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A Revolution Down on the Farm: The Transformation of American Agriculture since 1929 (review)

A Revolution Down on the Farm: The Transformation of American Agriculture since 1929 (review) REVIEWS A Revolution Down on the Farm: The Transformation of American Agriculture since 1929. Paul K. Conkin. 2008.The University Press of Kentucky, Lexington. 223 pp. $29.95 cloth. (ISBN 978-0-8131-2519-0). russell graves Cameron University Born in a small rural community in east Tennessee the same month as the stock market crash of 1929, Paul K. Conkin has lived the entire span covered in his excellent history of modern American agriculture, A Revolution Down on the Farm: The Transformation of American Agriculture since 1929. Part historical narrative and part memoir, this important book contends that the changes in food production have been truly revolutionary since the pre-mechanized days of rural land use in the early 1900s. Conkin shows that American agriculture experienced a nearly twopercent per-year increase in productivity throughout the 20th century, a rate of growth that outpaced most all other economic sectors. These gains in productivity did not always equate to steady improvements in profit and well-being for those dependent on agriculture for their livelihoods. Rather, the span of time covered in Conkin's book saw tremendous social, political, and technological changes that would take the United States from a predominately rural country to a primarily urban one over http://www.deepdyve.com/assets/images/DeepDyve-Logo-lg.png Southeastern Geographer University of North Carolina Press

A Revolution Down on the Farm: The Transformation of American Agriculture since 1929 (review)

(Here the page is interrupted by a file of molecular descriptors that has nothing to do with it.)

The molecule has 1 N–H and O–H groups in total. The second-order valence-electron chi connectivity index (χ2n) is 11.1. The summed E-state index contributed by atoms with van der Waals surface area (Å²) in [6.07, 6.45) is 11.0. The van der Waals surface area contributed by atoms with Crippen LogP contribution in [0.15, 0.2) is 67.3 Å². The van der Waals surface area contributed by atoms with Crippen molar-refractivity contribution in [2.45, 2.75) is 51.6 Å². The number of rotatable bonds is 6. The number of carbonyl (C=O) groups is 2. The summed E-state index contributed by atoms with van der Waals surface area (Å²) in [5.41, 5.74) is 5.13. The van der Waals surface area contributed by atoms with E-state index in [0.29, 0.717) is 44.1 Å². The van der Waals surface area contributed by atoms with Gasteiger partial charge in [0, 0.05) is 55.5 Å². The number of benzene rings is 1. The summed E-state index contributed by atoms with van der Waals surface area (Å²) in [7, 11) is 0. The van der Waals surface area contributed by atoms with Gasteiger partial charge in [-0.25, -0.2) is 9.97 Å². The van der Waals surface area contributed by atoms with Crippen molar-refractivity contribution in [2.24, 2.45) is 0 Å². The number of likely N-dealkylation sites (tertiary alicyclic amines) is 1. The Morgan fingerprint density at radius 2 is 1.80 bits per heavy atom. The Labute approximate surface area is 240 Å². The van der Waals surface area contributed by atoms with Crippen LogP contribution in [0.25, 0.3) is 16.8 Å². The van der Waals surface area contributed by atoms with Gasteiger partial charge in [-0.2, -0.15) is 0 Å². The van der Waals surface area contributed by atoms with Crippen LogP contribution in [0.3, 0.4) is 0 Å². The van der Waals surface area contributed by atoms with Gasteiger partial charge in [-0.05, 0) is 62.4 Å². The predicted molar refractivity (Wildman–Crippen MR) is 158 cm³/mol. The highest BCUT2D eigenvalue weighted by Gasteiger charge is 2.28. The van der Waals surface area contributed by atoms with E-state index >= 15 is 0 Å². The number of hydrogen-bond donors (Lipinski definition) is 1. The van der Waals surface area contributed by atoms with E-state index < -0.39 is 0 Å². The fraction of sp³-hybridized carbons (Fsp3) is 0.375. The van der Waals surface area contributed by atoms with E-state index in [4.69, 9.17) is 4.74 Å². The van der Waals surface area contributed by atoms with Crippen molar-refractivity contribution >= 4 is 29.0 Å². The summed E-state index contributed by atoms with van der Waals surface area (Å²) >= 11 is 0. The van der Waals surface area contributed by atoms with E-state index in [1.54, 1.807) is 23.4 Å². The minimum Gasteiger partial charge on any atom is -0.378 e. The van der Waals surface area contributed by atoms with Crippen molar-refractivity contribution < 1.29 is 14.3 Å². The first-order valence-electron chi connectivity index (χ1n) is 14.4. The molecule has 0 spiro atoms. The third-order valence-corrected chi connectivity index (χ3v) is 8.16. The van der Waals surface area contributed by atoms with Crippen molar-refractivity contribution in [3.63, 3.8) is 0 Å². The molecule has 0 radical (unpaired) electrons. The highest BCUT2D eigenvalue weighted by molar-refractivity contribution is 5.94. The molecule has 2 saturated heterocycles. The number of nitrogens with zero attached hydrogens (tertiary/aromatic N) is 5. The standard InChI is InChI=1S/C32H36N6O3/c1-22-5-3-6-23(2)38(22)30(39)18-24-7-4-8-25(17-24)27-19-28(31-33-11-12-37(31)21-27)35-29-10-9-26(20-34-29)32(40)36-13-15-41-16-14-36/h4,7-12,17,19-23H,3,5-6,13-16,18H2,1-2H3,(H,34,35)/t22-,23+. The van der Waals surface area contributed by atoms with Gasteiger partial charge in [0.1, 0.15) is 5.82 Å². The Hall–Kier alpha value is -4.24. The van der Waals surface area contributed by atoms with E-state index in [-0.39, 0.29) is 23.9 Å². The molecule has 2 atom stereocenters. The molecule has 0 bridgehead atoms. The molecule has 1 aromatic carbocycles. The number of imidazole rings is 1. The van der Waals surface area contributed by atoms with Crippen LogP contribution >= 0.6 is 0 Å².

Southeastern Geographer , Volume 50 (2) – Jul 11, 2010

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University of North Carolina Press
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Copyright © University of North Carolina Press
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1549-6929
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Abstract

REVIEWS A Revolution Down on the Farm: The Transformation of American Agriculture since 1929. Paul K. Conkin. 2008.The University Press of Kentucky, Lexington. 223 pp. $29.95 cloth. (ISBN 978-0-8131-2519-0). russell graves Cameron University Born in a small rural community in east Tennessee the same month as the stock market crash of 1929, Paul K. Conkin has lived the entire span covered in his excellent history of modern American agriculture, A Revolution Down on the Farm: The Transformation of American Agriculture since 1929. Part historical narrative and part memoir, this important book contends that the changes in food production have been truly revolutionary since the pre-mechanized days of rural land use in the early 1900s. Conkin shows that American agriculture experienced a nearly twopercent per-year increase in productivity throughout the 20th century, a rate of growth that outpaced most all other economic sectors. These gains in productivity did not always equate to steady improvements in profit and well-being for those dependent on agriculture for their livelihoods. Rather, the span of time covered in Conkin's book saw tremendous social, political, and technological changes that would take the United States from a predominately rural country to a primarily urban one over

Journal

Southeastern GeographerUniversity of North Carolina Press

Published: Jul 11, 2010

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